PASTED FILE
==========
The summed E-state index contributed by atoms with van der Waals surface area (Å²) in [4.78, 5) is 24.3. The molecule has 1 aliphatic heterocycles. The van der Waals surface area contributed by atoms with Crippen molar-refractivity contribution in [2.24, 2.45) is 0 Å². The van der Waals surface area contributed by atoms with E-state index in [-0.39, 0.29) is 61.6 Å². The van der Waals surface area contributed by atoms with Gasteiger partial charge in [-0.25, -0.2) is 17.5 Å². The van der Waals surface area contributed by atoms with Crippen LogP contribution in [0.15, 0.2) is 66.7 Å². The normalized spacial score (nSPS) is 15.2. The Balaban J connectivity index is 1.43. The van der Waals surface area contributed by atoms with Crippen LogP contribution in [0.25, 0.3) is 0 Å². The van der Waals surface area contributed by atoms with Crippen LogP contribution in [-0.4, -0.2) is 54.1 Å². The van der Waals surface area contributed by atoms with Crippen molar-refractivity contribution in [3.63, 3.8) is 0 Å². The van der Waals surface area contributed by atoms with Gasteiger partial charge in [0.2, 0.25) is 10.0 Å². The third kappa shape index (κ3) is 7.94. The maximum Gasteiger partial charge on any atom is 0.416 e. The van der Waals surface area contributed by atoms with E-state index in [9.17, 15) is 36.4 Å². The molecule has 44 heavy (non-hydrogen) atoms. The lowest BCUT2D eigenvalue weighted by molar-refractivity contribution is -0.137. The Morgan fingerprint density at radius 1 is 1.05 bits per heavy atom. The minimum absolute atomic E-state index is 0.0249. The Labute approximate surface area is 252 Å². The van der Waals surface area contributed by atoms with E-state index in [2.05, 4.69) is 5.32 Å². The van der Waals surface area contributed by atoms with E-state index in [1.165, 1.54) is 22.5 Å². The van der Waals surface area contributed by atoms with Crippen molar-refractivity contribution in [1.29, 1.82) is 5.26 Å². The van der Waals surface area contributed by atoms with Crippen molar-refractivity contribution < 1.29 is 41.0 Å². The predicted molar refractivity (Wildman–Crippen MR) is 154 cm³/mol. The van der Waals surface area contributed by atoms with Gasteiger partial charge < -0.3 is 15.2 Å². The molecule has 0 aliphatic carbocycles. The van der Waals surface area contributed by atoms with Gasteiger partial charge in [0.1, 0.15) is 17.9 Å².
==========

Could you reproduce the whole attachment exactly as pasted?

The summed E-state index contributed by atoms with van der Waals surface area (Å²) in [4.78, 5) is 24.3. The molecule has 1 aliphatic heterocycles. The van der Waals surface area contributed by atoms with Crippen molar-refractivity contribution in [2.24, 2.45) is 0 Å². The van der Waals surface area contributed by atoms with E-state index in [-0.39, 0.29) is 61.6 Å². The van der Waals surface area contributed by atoms with Gasteiger partial charge in [-0.25, -0.2) is 17.5 Å². The van der Waals surface area contributed by atoms with Crippen LogP contribution in [0.15, 0.2) is 66.7 Å². The normalized spacial score (nSPS) is 15.2. The Balaban J connectivity index is 1.43. The van der Waals surface area contributed by atoms with Crippen LogP contribution in [0.25, 0.3) is 0 Å². The van der Waals surface area contributed by atoms with Crippen LogP contribution in [-0.4, -0.2) is 54.1 Å². The van der Waals surface area contributed by atoms with Crippen molar-refractivity contribution in [3.63, 3.8) is 0 Å². The van der Waals surface area contributed by atoms with Gasteiger partial charge in [0.2, 0.25) is 10.0 Å². The third kappa shape index (κ3) is 7.94. The maximum Gasteiger partial charge on any atom is 0.416 e. The van der Waals surface area contributed by atoms with E-state index in [9.17, 15) is 36.4 Å². The molecule has 44 heavy (non-hydrogen) atoms. The lowest BCUT2D eigenvalue weighted by molar-refractivity contribution is -0.137. The Morgan fingerprint density at radius 1 is 1.05 bits per heavy atom. The minimum absolute atomic E-state index is 0.0249. The Labute approximate surface area is 252 Å². The van der Waals surface area contributed by atoms with E-state index in [2.05, 4.69) is 5.32 Å². The van der Waals surface area contributed by atoms with E-state index in [1.165, 1.54) is 22.5 Å². The van der Waals surface area contributed by atoms with Crippen molar-refractivity contribution in [1.29, 1.82) is 5.26 Å². The van der Waals surface area contributed by atoms with Crippen molar-refractivity contribution < 1.29 is 41.0 Å². The predicted molar refractivity (Wildman–Crippen MR) is 154 cm³/mol. The van der Waals surface area contributed by atoms with Gasteiger partial charge < -0.3 is 15.2 Å². The molecule has 0 aliphatic carbocycles. The van der Waals surface area contributed by atoms with Gasteiger partial charge in [0.1, 0.15) is 17.9 Å².